Nielsen and the TV networks have clashed many times in the past. In 2003, the networks harangued Nielsen over measures that showed young men leaving primetime TV for other distractions, which included (at Nielsen’s suggestion) DVDs and videogames. NBC went so far as to suggest the perceived shortfalls were due to a glitch after Nielsen added more viewers of Latino background to its sample. Many years later, Nielsen seems right: A percentage of traditional TV’s young, male viewers are no longer watching the medium in linear fashion.

Yet the feuding has become more frequent in recent months. In July, Nielsen reversed a last-minute decision to delay implementation of a measure of “out of home” viewing — audiences watching TV in offices, bars, hotels and the like. The networks had already started to craft ad deals tied to it and went ballistic over the delay. Nielsen had cited the pandemic’s effects on viewership in those venues as a reason for its rethinking. In early 2019, CBS and Nielsen came to an impasse in contract talks, with the network pressing the measurement company on the cost of services and how it would measure viewers using new technologies.

In the past, Nielsen might have worked more fully behind the scenes to address a client complaint and there are indications it still is. Discussions between Nielsen and top network executives continue behind the scenes, according to executives familiar with the matter. Under CEO David Kenny, however, Nielsen has been vocal in its defense of its methodology even as it pursues new cross-platform measures it believes will count consumers while they carom across the media landscape.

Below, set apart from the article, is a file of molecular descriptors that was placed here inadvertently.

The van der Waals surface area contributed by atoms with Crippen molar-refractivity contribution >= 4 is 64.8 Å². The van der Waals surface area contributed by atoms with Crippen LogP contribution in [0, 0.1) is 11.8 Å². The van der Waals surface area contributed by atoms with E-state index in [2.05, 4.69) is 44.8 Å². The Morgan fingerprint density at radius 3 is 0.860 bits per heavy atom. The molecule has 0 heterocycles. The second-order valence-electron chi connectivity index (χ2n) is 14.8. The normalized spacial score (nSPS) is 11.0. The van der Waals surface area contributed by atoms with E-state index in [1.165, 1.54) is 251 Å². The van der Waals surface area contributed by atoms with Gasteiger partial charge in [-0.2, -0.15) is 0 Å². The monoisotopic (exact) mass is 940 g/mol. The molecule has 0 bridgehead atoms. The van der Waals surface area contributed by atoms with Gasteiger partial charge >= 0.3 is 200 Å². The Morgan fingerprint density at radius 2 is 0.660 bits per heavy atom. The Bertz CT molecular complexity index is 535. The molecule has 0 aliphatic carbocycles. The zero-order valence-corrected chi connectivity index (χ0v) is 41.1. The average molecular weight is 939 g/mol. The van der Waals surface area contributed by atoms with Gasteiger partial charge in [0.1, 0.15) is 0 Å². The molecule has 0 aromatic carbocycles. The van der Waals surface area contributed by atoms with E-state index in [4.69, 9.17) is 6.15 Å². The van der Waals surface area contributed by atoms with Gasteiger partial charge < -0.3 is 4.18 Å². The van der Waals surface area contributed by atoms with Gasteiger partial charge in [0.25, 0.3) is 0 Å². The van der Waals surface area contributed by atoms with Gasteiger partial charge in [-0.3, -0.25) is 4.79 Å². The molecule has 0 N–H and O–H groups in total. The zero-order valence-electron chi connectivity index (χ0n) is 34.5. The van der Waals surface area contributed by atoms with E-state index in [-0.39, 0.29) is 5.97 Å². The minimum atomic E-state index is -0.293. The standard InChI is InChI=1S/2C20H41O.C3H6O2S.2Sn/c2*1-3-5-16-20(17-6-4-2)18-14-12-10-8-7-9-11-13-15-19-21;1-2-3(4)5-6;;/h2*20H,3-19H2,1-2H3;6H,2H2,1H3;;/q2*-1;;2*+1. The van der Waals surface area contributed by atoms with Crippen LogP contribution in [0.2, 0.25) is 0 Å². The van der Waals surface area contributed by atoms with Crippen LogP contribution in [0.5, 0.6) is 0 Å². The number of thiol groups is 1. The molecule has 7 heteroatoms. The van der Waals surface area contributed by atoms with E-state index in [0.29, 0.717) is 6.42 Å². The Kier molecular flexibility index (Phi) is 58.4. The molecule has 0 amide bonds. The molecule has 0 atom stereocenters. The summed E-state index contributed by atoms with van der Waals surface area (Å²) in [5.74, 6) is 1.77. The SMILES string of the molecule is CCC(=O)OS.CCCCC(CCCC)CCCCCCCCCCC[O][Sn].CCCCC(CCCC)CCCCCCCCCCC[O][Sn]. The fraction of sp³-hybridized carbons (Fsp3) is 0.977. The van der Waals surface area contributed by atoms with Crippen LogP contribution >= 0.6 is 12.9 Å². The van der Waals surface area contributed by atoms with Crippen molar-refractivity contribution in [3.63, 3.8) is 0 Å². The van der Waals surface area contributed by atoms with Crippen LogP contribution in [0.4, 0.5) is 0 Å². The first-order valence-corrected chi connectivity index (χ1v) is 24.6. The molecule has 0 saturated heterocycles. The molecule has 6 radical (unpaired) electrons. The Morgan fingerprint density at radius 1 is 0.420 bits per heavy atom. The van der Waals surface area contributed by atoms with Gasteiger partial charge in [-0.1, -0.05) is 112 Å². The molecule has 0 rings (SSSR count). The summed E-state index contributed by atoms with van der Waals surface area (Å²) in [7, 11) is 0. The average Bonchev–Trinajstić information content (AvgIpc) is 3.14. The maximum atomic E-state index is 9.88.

Kenny isn’t just an operating executive. He has a history working in the media trenches. He helped build Digitas, a large specialist in digital media and advertising, before it was sold to Publicis Groupe of France, and has held senior operating roles at digital-technology firm Akamai Technologies, a previous owner of The Weather Channel and IBM.

He presides over the ratings giant at a precarious moment. As the networks see their au­­diences spend more time watching ad-supported streamers such as Hulu, Peacock, Discovery Plus, Tubi, Pluto TV and Paramount Plus, they are open to testing new measures. Smaller audiences mean media companies can sell other things than the number of total views. They can use technology and consumer data to identify first-time car buyers or expectant mothers — and craft deals based on the number of visits customers make to auto showrooms or on sales of movie tickets. As a result, there is palpable desire on the part of networks to use multiple measurement services and let advertisers decide which are most important.

That raises new issues: How comfortable can advertisers be with crafting deals based on one media company’s data? That could be akin to buying eggs from a farmer without having them inspected by local agriculture authorities. Do advertisers trust new measures — some ad-industry observers call them “Frankenmetrics” — that aren’t held to an industrywide standard?

So Nielsen may be on the griddle, but the company isn’t cooked yet.

Meanwhile, look for the networks to press their case. NBCU’s Ab­­carian suggests sellers of ad time have more options — and plenty of incentive to test new yardsticks.

“Marketers don’t buy ratings,” says Abcarian. “They buy results.”